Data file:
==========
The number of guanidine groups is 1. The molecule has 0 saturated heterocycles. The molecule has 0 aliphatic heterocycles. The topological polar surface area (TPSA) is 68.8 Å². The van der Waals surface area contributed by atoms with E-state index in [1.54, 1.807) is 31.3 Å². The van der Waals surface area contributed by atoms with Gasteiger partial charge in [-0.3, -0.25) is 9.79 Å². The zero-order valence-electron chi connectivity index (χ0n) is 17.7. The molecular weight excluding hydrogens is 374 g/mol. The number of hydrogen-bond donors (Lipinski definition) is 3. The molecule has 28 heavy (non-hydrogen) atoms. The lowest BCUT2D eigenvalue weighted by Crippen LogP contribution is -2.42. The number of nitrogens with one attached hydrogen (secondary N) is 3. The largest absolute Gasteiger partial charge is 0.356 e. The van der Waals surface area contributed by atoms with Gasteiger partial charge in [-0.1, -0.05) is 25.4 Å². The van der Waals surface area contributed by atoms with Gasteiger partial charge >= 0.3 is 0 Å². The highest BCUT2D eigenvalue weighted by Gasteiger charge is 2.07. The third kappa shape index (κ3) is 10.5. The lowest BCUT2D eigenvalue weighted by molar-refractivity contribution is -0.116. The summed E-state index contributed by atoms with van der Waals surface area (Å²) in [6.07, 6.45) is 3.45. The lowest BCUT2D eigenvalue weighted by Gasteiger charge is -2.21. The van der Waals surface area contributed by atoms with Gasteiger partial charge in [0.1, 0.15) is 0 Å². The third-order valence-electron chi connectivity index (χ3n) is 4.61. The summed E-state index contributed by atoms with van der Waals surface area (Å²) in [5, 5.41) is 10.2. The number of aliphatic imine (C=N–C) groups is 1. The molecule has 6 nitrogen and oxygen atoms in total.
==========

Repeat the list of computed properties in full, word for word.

The number of guanidine groups is 1. The molecule has 0 saturated heterocycles. The molecule has 0 aliphatic heterocycles. The topological polar surface area (TPSA) is 68.8 Å². The van der Waals surface area contributed by atoms with E-state index in [1.54, 1.807) is 31.3 Å². The van der Waals surface area contributed by atoms with Gasteiger partial charge in [-0.3, -0.25) is 9.79 Å². The zero-order valence-electron chi connectivity index (χ0n) is 17.7. The molecular weight excluding hydrogens is 374 g/mol. The number of hydrogen-bond donors (Lipinski definition) is 3. The molecule has 28 heavy (non-hydrogen) atoms. The lowest BCUT2D eigenvalue weighted by Crippen LogP contribution is -2.42. The number of nitrogens with one attached hydrogen (secondary N) is 3. The largest absolute Gasteiger partial charge is 0.356 e. The van der Waals surface area contributed by atoms with Gasteiger partial charge in [-0.1, -0.05) is 25.4 Å². The van der Waals surface area contributed by atoms with Gasteiger partial charge >= 0.3 is 0 Å². The highest BCUT2D eigenvalue weighted by Gasteiger charge is 2.07. The third kappa shape index (κ3) is 10.5. The lowest BCUT2D eigenvalue weighted by molar-refractivity contribution is -0.116. The summed E-state index contributed by atoms with van der Waals surface area (Å²) in [6.07, 6.45) is 3.45. The lowest BCUT2D eigenvalue weighted by Gasteiger charge is -2.21. The van der Waals surface area contributed by atoms with Gasteiger partial charge in [0.1, 0.15) is 0 Å². The third-order valence-electron chi connectivity index (χ3n) is 4.61. The summed E-state index contributed by atoms with van der Waals surface area (Å²) in [5, 5.41) is 10.2. The number of aliphatic imine (C=N–C) groups is 1. The molecule has 6 nitrogen and oxygen atoms in total.